Charters finding ways to access capital markets

Charters finding ways to access capital markets

(Texas) Led by Texas school, charter schools nationally issued a record amount of municipal debt this year with expectations that the number will jump again in 2015.

Under legislation approved in 2011 and made operative last spring, charter schools were given access to the state’s long-standing bond guarantee program, which before had been limited to traditional public schools.

“This is a guarantee system that goes back to 1983 and since then we’ve backed more than $112 billion in bonds issued by the independent school districts,” said DeEtta Culbertson, spokeswoman for the Texas Education Agency. “Last year the board approved rules allowing charter schools to participate in the program and what that gets them is the equivalent of a triple-A rating.”

According to figures released by Bloomberg, Texas charters accounted for $464 million of the $1.6 billion in charter borrowing in 2014. Charter schools in Arizona, Colorado and Utah were also active in the bond market this year.

Access to capital is a key challenge for charters, which traditionally are forced to scramble to find school sites that can provide not only the classrooms they need but also lunchrooms, auditoriums and gymnasiums.

Wall Street has generally been reluctant to buy up debt from charter schools, at least in part over concerns that funding can fluctuate and that an authorizing agency could terminate an operating agreement without regard to the terms of a bond.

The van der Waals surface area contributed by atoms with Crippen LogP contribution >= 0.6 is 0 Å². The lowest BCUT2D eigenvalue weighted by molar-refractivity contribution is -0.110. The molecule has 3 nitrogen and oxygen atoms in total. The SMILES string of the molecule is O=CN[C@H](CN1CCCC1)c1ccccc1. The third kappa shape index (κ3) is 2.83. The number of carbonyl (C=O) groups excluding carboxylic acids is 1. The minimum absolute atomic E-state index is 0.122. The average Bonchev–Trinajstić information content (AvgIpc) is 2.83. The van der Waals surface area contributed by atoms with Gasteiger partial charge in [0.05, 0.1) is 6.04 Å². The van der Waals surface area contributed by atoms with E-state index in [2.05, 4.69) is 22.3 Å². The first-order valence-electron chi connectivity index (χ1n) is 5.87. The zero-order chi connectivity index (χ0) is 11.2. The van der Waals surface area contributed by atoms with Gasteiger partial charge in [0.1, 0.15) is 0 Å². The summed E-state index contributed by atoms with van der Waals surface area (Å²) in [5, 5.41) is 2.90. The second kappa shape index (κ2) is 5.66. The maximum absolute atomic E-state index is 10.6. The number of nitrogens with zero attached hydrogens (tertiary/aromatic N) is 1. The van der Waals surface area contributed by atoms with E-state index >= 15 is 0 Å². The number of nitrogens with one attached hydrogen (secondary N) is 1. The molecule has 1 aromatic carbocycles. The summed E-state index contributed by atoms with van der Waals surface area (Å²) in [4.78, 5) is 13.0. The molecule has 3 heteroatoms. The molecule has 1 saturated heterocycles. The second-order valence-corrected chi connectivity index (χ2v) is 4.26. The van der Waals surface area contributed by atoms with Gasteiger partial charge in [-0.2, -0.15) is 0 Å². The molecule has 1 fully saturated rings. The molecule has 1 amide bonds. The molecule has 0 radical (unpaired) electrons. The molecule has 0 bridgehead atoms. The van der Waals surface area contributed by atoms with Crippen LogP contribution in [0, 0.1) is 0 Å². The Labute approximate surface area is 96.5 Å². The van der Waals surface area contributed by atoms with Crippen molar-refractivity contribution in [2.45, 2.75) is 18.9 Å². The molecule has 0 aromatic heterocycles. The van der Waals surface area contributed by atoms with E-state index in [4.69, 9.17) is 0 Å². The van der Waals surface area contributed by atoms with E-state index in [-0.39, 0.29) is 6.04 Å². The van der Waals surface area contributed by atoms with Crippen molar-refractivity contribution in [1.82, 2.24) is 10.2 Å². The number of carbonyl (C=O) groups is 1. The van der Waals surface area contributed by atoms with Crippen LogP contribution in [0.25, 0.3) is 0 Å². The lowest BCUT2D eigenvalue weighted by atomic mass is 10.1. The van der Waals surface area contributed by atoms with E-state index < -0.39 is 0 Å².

Of 166 first-time defaults by municipal issuers in the past two years, 11 were charter schools, Bloomberg reported.

When financing is offered, charters will often pay far higher interest rates than traditional schools as well as any number of related fees.

According to a 2013 survey of charter facilities in 12 states conducted by the National Alliance for Public Charter Schools, few schools met facility standards for classroom size – ranging from a high of 34 percent in Georgia to 10 percent in Idaho.

The same report found only in New York was there a substantial number of charter schools that had qualified kitchens; on average, among those states surveyed, only about a third of charters had proper meal facilities. They reported similar findings when it came to gym and sports venues.

In California – home to the nation’s largest network of charters – advocates are looking at a number of ideas they may bring before lawmakers in the next session aimed at improving borrowing options for charters.

Myrna Castrejón, senior vice president over government affairs at the California Charter Schools Association, said facilities remains one of the areas where there is significant disparity between traditional schools and charters.

“In California we have a patchwork of solutions for supporting charters,” she said. “But something of the scale of what they are doing in Texas or other states is certainly not available in California.”

Traditional public schools in California have the ability to take a bond measure to the voters that would be backed by local property taxes. In November, voters statewide approved 89 separate local bond measures that will raise a total of $9.3 billion.

Traditionally, the Legislature has put a statewide bond before voters to support school construction and modernization projects – some of which charters have been able to access.

But Gov. Jerry Brown has said he wants the state to play a less active role in providing facility funding for schools and is expected in January to unveil a new approach centered around a “pay-as-you-go” system.